Fast Fashion, A Discussion

Fast fashion, it’s a topic that rattles round constantly at the moment, people defending and attacking it with equal gusto. It essentially boils down to informed choices and understanding your needs and the issues at stake. People will tell you what to think, but making demands of people is rarely productive if not part of a discussion that in those now old fashioned Reithian principles of elevating and educating from either side.

Many people like fast fashion, they enjoy a trip to the shops, the way a great new outfit feels and they earned their money so they shouldn’t be made to feel bad about spending it. Our industry has grown so large, with so many outlets that choice is huge and High Streets and Shopping centres are topped up with stores to browse through, and that is without even taking online into account.

But here is the kicker, many of the ways fast fashion has to work lead to wider issues. Stores need to create more and more garments to keep you returning to their store and not look elsewhere through boredom. Many people have budgets so items have to be cheap to attract people through the door to keep buying, and also you have to have supply chains that can deliver huge quantities incredibly quickly.

I think the issues around sweat shops and fast fashion are well documented but actually we can solve many of these issues and still maintain diversity of product. I’m a champion of independent labels and they could play a big role in helping deliver frequent new items but at less cost to the people making clothes. Big chains should take more product from concessions, it’ll keep our industry vibrant.

Instead of damaging supply chains how about placing orders with other suppliers, how about looking around working with small labels to keep up a constant flow. Imagine that instead of producing 100 new items a week in house they actually said lets find 10 companies with a capsule collection we could buy from.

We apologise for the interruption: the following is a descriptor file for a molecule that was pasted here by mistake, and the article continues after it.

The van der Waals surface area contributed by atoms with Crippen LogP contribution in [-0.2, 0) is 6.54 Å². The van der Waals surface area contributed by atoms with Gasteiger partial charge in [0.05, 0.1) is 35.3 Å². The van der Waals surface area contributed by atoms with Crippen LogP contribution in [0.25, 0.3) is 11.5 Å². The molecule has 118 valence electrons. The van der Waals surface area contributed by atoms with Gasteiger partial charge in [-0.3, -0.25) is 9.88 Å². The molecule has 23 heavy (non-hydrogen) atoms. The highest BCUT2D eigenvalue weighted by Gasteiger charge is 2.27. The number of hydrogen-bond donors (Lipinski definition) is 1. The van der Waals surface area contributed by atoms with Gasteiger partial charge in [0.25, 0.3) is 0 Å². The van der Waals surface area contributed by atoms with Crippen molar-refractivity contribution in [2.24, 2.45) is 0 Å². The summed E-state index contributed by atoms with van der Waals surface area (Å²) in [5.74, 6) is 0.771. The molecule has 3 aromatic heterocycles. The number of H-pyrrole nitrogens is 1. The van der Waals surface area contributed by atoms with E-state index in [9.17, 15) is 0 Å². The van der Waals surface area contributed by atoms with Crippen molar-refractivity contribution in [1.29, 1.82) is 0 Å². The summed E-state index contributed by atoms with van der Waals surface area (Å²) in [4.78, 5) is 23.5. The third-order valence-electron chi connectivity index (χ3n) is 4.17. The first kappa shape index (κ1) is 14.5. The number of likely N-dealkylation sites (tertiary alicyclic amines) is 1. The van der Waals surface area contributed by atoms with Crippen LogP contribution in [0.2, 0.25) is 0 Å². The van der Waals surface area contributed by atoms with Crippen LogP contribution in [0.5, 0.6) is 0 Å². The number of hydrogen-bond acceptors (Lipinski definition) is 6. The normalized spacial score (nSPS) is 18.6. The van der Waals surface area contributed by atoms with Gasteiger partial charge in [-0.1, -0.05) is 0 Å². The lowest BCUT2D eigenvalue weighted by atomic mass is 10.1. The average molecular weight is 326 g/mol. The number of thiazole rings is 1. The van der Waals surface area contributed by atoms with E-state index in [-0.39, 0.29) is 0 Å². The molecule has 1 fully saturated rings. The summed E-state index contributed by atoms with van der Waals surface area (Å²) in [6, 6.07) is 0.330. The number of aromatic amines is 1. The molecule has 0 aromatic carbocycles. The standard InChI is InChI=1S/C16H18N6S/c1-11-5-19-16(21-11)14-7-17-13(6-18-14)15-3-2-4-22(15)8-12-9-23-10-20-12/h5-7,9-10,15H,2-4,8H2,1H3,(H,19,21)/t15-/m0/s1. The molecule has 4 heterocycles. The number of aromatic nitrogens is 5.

When you look at those big High Street chains they always claim tight margin, yet make colossal profits. We have to do something to save our industry from heading back to the abuse of workers in far off lands. The problem is they will always value profit over people. They are beholden to shareholders and not their fellow people on this planet of ours.

That leaves us in a situation where every consumer faces a choice, continue to enjoy shopping and fashion and come to terms with the human cost of what they buy or buy less, struggle to find what they want and support a fairer industry.

I often give the call to action of being the change you want to see but it isn’t enough, it’s time the giants of fashion understand they can change and still be what they want in the market place, and that garment workers lives aren’t as cheap as the garments they put on racks.

Either that or we all start buying shares and voting down the bosses bonus. Anyone seen my mobile, I need to call a broker about Arcadia stocks.

About Ross Pollard

Since starting writing on my 31st birthday in 2011 I have held a number of positions at magazines and websites as well as regularly producing articles for numerous publications alongside contributing to TV & radio shows as a freelance fashion journalist including Hoxton Radio & Fashion One TV. Alongside writing, I have worked in other industries helping to design & grow digital platforms, develop businesses and support operations practices. This experience has proved invaluable in building an understanding of how businesses work, and the landscape in which retail, B2B commerce and other commercial operations develop. Knowledge of commercial interests has helped shape my fashion industry insights beyond critiquing of garments

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